Every year, thousands of young men and women age out of the foster care system lacking the stability and life skills to prepare them to live as productive adults. Many of these youths will find themselves without a high school degree and unable to secure gainful employment, which can lead to homelessness, poverty and entry into the criminal justice system. This session highlighted innovative approaches states are taking to protect foster care children and provide hope to those who find themselves rapidly aging out of the foster care system..

Every year, thousands of young men and women age out of the foster care system lacking the stability and life skills to prepare them to live as productive adults. Many of these youths will find themselves without a high school degree and unable to secure gainful employment, which can lead to homelessness, poverty and entry into the criminal justice system. This session highlighted innovative approaches states are taking to protect foster care children and provide hope to those who find themselves rapidly aging out of the foster care system.

Every year, thousands of young men and women age out of the foster care system lacking the stability and life skills to prepare them to live as productive adults. Many of these youths will find themselves without a high school degree and unable to secure gainful employment, which can lead to homelessness, poverty and entry into the criminal justice system. This session highlighted innovative approaches states are taking to protect foster care children and provide hope to those who find themselves rapidly aging out of the foster care system.

Every year, thousands of young men and women age out of the foster care system lacking the stability and life skills to prepare them to live as productive adults. Many of these youths will find themselves without a high school degree and unable to secure gainful employment, which can lead to homelessness, poverty and entry into the criminal justice system. This session highlighted innovative approaches states are taking to protect foster care children and provide hope to those who find themselves rapidly aging out of the foster care system..

This act requires parents that wish to delegate their parental powers for more than one year to file a petition through the juvenile court system in order to allow the court to assess if the new parents will be able to adequately care for the child. Previously physical custody could be signed over through a power of attorney document, which required no state oversight. The act also closes a loophole in the states advertising laws, making it illegal to advertise that a child is up for adoption over the internet.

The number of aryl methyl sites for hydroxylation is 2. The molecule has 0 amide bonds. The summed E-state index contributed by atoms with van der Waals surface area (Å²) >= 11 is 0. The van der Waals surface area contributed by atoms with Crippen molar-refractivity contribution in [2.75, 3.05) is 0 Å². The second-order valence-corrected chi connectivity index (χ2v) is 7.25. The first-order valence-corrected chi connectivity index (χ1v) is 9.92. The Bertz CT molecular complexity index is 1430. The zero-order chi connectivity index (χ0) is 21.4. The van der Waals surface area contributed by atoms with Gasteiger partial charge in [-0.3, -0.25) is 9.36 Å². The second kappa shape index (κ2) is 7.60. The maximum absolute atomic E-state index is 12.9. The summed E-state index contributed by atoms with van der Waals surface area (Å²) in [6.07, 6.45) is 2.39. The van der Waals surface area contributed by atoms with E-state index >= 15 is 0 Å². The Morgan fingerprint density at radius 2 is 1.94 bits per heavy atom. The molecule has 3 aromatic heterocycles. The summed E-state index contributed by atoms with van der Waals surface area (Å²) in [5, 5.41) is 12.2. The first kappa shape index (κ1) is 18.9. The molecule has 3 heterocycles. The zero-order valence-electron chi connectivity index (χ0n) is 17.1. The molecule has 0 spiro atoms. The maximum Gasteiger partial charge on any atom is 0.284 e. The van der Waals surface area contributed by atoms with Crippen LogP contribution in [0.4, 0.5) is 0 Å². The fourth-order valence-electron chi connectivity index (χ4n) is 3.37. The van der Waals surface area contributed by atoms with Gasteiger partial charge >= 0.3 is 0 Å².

In a ruling that may have implications for other states, the 11th Circuit Court of Appeals ruled against the law strongly supported by Florida Gov. Rick Scott that would have required drug testing for applicants of the Temporary Assistance to Needy Families, the federal welfare program known as TANF.

In a unanimous ruling (see the text here) on Dec. 3, 2014, the panel of judges said it was unconstitutional to force applicants to surrender their rights to receive assistance.

ANCHORAGE, ALASKA—Strict adherence to the American principle of separation of powers should not stop members of the three branches of state government from coming together to improve child welfare and juvenile justice services to vulnerable children. That was the feeling at a panel discussion Aug. 13 at the CSG National and CSG West Annual Conference moderated by Nevada Supreme Court Justice Nancy Saitta.

Children often are a voiceless population, left to navigate the incredibly complex child welfare system—from family and juvenile courts to child protective services—depending on that system to provide the protection they need to survive and thrive. This workshop highlighted three state multibranch efforts to enhance services to children and families, provide protection for children and pave the way for future generations to escape cycles of violence, poverty and neglect.

The Act provides that a person convicted of rape in which a child was born as a result of the offense shall lose parental rights, visitation rights, and rights of inheritance with respect to that child; provides for an exception at the request of the mother, and provides that a court shall impose on obligation of child support against the offender unless waived by the mother and, if applicable, a public agency supporting the child.

CSG Midwest logo

In response to reports that adopted children were being placed in the care of abusive adults, Wisconsin legislators have adopted a first-in-the-nation measure that cracks down on a practice sometimes referred to as “re-homing.”

Pages